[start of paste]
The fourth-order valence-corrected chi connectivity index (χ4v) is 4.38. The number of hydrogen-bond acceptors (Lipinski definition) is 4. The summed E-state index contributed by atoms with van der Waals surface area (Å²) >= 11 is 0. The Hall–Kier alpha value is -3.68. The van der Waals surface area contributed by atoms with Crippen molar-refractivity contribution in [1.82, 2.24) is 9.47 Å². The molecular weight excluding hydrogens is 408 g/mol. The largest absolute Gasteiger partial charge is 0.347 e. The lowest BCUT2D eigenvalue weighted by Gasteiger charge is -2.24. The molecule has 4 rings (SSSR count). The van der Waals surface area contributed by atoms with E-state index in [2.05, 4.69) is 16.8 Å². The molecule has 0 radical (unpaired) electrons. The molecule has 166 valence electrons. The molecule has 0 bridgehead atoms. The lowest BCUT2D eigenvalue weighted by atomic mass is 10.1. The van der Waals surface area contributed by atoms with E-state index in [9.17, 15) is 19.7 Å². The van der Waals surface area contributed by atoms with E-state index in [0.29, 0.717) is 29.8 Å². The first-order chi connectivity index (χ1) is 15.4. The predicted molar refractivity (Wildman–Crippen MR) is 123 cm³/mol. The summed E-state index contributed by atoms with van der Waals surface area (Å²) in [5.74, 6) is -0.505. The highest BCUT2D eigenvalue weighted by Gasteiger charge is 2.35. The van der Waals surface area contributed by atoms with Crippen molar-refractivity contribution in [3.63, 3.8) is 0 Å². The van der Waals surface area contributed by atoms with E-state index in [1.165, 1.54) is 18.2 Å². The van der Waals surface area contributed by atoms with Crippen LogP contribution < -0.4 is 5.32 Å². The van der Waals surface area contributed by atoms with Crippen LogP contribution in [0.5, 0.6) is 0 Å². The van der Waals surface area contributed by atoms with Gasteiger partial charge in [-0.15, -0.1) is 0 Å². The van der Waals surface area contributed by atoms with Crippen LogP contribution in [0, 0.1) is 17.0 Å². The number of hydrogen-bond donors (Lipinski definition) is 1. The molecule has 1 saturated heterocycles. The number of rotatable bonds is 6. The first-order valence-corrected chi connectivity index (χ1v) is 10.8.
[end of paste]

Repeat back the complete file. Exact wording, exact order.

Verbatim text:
The fourth-order valence-corrected chi connectivity index (χ4v) is 4.38. The number of hydrogen-bond acceptors (Lipinski definition) is 4. The summed E-state index contributed by atoms with van der Waals surface area (Å²) >= 11 is 0. The Hall–Kier alpha value is -3.68. The van der Waals surface area contributed by atoms with Crippen molar-refractivity contribution in [1.82, 2.24) is 9.47 Å². The molecular weight excluding hydrogens is 408 g/mol. The largest absolute Gasteiger partial charge is 0.347 e. The lowest BCUT2D eigenvalue weighted by Gasteiger charge is -2.24. The molecule has 4 rings (SSSR count). The van der Waals surface area contributed by atoms with E-state index in [2.05, 4.69) is 16.8 Å². The molecule has 0 radical (unpaired) electrons. The molecule has 166 valence electrons. The molecule has 0 bridgehead atoms. The lowest BCUT2D eigenvalue weighted by atomic mass is 10.1. The van der Waals surface area contributed by atoms with E-state index in [9.17, 15) is 19.7 Å². The van der Waals surface area contributed by atoms with E-state index in [0.29, 0.717) is 29.8 Å². The first-order chi connectivity index (χ1) is 15.4. The predicted molar refractivity (Wildman–Crippen MR) is 123 cm³/mol. The summed E-state index contributed by atoms with van der Waals surface area (Å²) in [5.74, 6) is -0.505. The highest BCUT2D eigenvalue weighted by Gasteiger charge is 2.35. The van der Waals surface area contributed by atoms with Crippen molar-refractivity contribution in [3.63, 3.8) is 0 Å². The van der Waals surface area contributed by atoms with E-state index in [1.165, 1.54) is 18.2 Å². The van der Waals surface area contributed by atoms with Crippen LogP contribution < -0.4 is 5.32 Å². The van der Waals surface area contributed by atoms with Crippen LogP contribution in [0.5, 0.6) is 0 Å². The van der Waals surface area contributed by atoms with Gasteiger partial charge in [-0.15, -0.1) is 0 Å². The van der Waals surface area contributed by atoms with Crippen LogP contribution in [0, 0.1) is 17.0 Å². The number of hydrogen-bond donors (Lipinski definition) is 1. The molecule has 1 saturated heterocycles. The number of rotatable bonds is 6. The first-order valence-corrected chi connectivity index (χ1v) is 10.8.